Receiving Complaints from a Patient, Relative or Visitor


Published: 05 March 2017

When a Patient, Relative or Visitor Complains

Patients, relatives and visitors need to know how to make a complaint.

The less time they spend trying to identify how to lodge the complaint and with whom, the less time the issue can be embellished or blown out of proportion.

Early resolution has the following benefits:

  • Feelings of dissatisfaction with the service are less likely to intensify if the process is short
  • It may be less likely that the subject of the complaint will be discussed in the community
  • A quicker beginning of the complaints process usually means a quicker resolution
  • The service and staff are demonstrating they take the complaint seriously

Responding to a Complaint

The discussion below refers to the general run-of-the-mill complaint that can be handled at the local level: the unit. The steps are not applicable to complaints of a criminal nature, for example stealing money from a patient or striking a resident in an aged care facility; nor are they applicable to complaints related to breaches in codes of conduct, for example a staff member smelling of alcohol.

Disheartened patient during lunch | Image

Attending hospital as an outpatient or a visitor of an inpatient, or being an inpatient, is a significant emotional event. People who are not well are vulnerable and visitors and relatives may be over anxious and protective. To them, their issue is ‘serious’ and should always be dealt with as so.

Step 1

The first thing to do is say sorry. By saying you are sorry you are acknowledging they are upset and that their grievance/issue matters to you. An apology is not an admission of guilt. It does not mean that you are agreeing with them for example; “that Nurse Smith was rude” or “the doctor was a bit ‘rough and impatient’ when inserting an IV line.”

Step 2

Secondly, it is necessary to get the complaint in writing and in the complainant’s own words describing the issue, noting date, time and unit, and who was involved. If the complaint arrived by mail, well and good.

Step 3

Thirdly, it is necessary to advise the complainant in writing where possible that you will investigate the matter and get back to them with an outcome.

Step 4

Fourthly, a final letter again to the complainant is necessary to advise them at a minimum:

  • The investigation is completed
  • Steps or processes have been put in place to prevent a recurrence of the same issue, should that be the case
  • Thank them for bringing it to your attention
  • You are again sorry for any upset caused; and
  • Provide your contact details for any further discussion should it be required.

At no time should the details of any discussion with the staff member being complained about, be provided to the complainant. The staff member is entitled to confidentiality and must be given the opportunity to address the actions that caused the complaint and be assisted to improve performance where necessary.

Further Learning: Managing Relatives’ Concerns Video Learning Activity

It may well be that the issue is a storm in a tea-cup that in any other profession would not cause a blink, however as previously stated, healthcare is fraught with emotion and sometimes fear, and often in tandem with unusually high expectations on the part of the consumer. Our job, however, is not to argue or put consumers in their place. Our job is to reach closure on the complaint as quickly as possible.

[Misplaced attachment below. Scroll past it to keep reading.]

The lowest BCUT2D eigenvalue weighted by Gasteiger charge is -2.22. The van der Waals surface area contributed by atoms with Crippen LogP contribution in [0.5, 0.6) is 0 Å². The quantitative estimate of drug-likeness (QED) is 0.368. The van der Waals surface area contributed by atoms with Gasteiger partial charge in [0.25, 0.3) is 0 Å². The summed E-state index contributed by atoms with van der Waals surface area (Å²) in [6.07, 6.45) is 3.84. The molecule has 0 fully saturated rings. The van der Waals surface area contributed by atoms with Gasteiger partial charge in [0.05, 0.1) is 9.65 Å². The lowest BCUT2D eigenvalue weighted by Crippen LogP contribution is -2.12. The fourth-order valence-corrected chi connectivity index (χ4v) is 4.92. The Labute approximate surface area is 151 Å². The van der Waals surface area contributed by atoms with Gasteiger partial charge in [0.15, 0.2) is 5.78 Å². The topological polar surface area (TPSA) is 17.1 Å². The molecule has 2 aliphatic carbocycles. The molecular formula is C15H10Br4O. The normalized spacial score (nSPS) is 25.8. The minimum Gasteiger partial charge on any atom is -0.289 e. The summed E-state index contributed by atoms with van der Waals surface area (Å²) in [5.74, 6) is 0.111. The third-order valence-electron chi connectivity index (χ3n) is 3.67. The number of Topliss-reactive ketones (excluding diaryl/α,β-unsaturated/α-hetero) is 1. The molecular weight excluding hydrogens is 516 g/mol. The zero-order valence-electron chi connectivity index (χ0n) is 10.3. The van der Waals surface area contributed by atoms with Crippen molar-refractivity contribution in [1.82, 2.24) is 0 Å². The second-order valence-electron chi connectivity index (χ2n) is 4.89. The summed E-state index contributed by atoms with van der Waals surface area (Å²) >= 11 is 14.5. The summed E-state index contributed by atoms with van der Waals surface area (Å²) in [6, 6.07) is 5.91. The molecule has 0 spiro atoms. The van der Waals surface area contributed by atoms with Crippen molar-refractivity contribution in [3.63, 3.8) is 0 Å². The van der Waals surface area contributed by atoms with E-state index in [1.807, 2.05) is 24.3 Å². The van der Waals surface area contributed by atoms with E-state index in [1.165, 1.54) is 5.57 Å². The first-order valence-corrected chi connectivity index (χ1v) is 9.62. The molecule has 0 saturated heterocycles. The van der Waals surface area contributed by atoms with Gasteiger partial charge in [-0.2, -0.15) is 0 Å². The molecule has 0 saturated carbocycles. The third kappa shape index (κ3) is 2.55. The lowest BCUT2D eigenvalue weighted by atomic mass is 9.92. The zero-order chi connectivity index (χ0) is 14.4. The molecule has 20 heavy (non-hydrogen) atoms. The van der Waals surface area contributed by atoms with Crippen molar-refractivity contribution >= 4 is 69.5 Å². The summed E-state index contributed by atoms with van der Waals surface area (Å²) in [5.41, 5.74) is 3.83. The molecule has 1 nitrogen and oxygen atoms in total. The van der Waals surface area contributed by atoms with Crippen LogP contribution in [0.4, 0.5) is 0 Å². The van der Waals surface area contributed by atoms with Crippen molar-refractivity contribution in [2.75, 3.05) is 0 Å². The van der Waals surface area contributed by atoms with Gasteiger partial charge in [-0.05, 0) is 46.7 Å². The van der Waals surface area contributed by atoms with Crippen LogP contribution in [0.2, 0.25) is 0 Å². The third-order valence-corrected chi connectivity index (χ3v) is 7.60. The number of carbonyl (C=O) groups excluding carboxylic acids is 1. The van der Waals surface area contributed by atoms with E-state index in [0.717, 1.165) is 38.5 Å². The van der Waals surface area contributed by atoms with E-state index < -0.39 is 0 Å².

Points to Remember When Dealing with Complaints Include:

  • Keep a register of all complaints detailing at a minimum: the date it arrived, who sent it, what the complaint was about, who did what about it (investigation-wise) and how it was actioned, the outcomes of those actions and a closure date. Remember, complaints handling is nearly always targeted by accreditation assessors and concise records go a long way in pleasing them, especially when an outcome can show an improved process somewhere along the way.
  • It may also be that processes are at fault rather than people, so refrain from jumping too quickly on the staff member, for example, lack of a workplace instruction on labelling clothes in a residential care facility, which eventually just disappear – we all know this story!
  • Leaders and managers value their staff even when they slip up. It is essential that the staff trust that you will treat them respectfully and privately when questioning their actions and that you and the staff member plan a suitable improvement plan together.
  • Discuss the de-identified complaints (and compliments) at your monthly all-of-staff meeting, reassuring them that a complaint is a necessary form of consumer feedback and of course tell them what good came out of it.
  • Let the staff know the ratio of complaints to compliments, as in most cases the compliments outweigh the complaints.

Test Your Knowledge

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True or false? It is necessary to get all complaints in writing.

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Portrait of Christine Suter
Christine Suter

Christine (RN, BN, MPHC) is an RN with 40 years experience, traversing the profession as an AIN, EN, RN, RM N.ED. to DON. She is currently in transition-to-retirement and working as a casual RN on the floor in a small rural hospital with an aged care facility attached. Her interests are aged care and particularly nurses; their working relationships, team dynamics and how nurse leaders and managers deal with the day to day complexities of leading and managing. See Educator Profile

It’s not done until it’s documented